• Calculating the percentage of lettermen returning only tells the small part of the story when examining experience. And in many cases, what story it tells can reveal very little. A reserve that only plays in mop-up time might letter, but whether he returns might make no difference on the outlook of a team.
  • That said, this chart bodes well for West Virginia, which has had issues with its depth since joining the Big 12. Dana Holgorsen has said this will be his deepest and most complete team yet, and this chart certainly supports that notion.
  • Conversely, this is yet another chart that suggests Oklahoma State coach Mike Gundy and his staff have their work cut out this fall. The Cowboys have the fewest returning starters, least percentage of tackles coming back, and now the fewest returning letterman. If the Cowboys are competitive this season, they could be an absolute load in 2015 with the number of players they’ll have coming back.

Finally, football is back. Well, fútbol, actually.

The World Cup will consume sports fan across the globe for the next month, taking us right up to the outskirts of the college football season.

Many in Big 12 country know little about the World Cup, or what team to pull for outside the United States. So to give you soccer novices a rooting choice, we’ve come up with the fútbol counterparts for every team in the Big 12 (thanks to soccer aficionados Royce and Russ for their help in putting this list together):

BAYLOR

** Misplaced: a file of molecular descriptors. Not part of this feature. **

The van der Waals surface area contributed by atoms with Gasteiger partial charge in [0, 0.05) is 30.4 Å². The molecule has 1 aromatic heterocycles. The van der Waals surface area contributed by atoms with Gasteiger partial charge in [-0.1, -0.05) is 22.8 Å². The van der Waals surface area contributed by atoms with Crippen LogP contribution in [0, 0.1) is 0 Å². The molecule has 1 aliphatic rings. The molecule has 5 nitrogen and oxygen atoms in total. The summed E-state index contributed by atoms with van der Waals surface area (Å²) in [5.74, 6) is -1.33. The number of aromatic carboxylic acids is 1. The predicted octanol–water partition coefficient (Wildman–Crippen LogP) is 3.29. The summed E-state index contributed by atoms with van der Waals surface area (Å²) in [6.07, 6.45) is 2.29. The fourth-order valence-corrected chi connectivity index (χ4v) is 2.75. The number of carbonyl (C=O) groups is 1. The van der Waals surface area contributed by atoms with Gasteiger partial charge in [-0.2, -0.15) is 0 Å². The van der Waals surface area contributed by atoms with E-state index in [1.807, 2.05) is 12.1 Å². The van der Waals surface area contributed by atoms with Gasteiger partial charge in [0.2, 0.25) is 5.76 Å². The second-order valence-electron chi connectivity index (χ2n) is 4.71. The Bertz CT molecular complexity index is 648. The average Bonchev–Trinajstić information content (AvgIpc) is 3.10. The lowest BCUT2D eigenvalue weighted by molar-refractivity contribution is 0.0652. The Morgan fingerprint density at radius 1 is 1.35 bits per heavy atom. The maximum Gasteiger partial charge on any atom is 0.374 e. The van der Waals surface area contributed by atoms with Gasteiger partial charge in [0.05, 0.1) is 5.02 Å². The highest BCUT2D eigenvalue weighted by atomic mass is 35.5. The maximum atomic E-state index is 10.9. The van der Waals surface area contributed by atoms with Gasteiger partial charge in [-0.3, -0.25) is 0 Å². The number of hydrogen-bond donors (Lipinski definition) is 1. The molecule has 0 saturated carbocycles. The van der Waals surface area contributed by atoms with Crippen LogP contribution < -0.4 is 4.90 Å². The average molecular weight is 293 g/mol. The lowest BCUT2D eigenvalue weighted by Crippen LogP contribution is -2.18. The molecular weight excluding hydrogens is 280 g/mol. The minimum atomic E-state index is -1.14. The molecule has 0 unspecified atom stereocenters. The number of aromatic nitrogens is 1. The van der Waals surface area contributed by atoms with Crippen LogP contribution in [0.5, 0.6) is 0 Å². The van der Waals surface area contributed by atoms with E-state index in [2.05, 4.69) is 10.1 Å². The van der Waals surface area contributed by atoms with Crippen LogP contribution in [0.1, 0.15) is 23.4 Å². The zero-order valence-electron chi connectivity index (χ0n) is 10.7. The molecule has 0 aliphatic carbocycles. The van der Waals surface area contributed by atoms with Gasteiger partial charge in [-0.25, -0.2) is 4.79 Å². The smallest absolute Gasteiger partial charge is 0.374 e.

Belgium: Baylor has been the up-and-coming squad in the Big 12, winning its first conference title last year. The Belgians are the up-and-comers of this World Cup, and a popular sleeper pick to win it all. Both have lethal offensive attacks, but still must prove their staying power this year.

IOWA STATE

South Korea: On its home soil in 2002, South Korea pulled off three of the bigger upsets in World Cup history, knocking off Portugal, Italy and Spain to reach the quarterfinals. The Cyclones under coach Paul Rhoads have also been a giant killer at home, most recently upsetting second-ranked Oklahoma State to bounce the Cowboys from the 2011 national title race. With 21-year-old forward Son Heung-min leading the charge, South Korea boasts a potentially formidable offensive attack. And with nine offensive starters back this year, Iowa State has the chance to feature its best offense in a long time.

KANSAS

Australia: Both had their finest moments around the same time -- the Aussies advancing out of its World Cup group in 2006; the Jayhawks winning the Orange Bowl in 2007 -- but the hearts of both fan bases lie in another sport (basketball for Kansas, rugby for Australia).

KANSAS STATE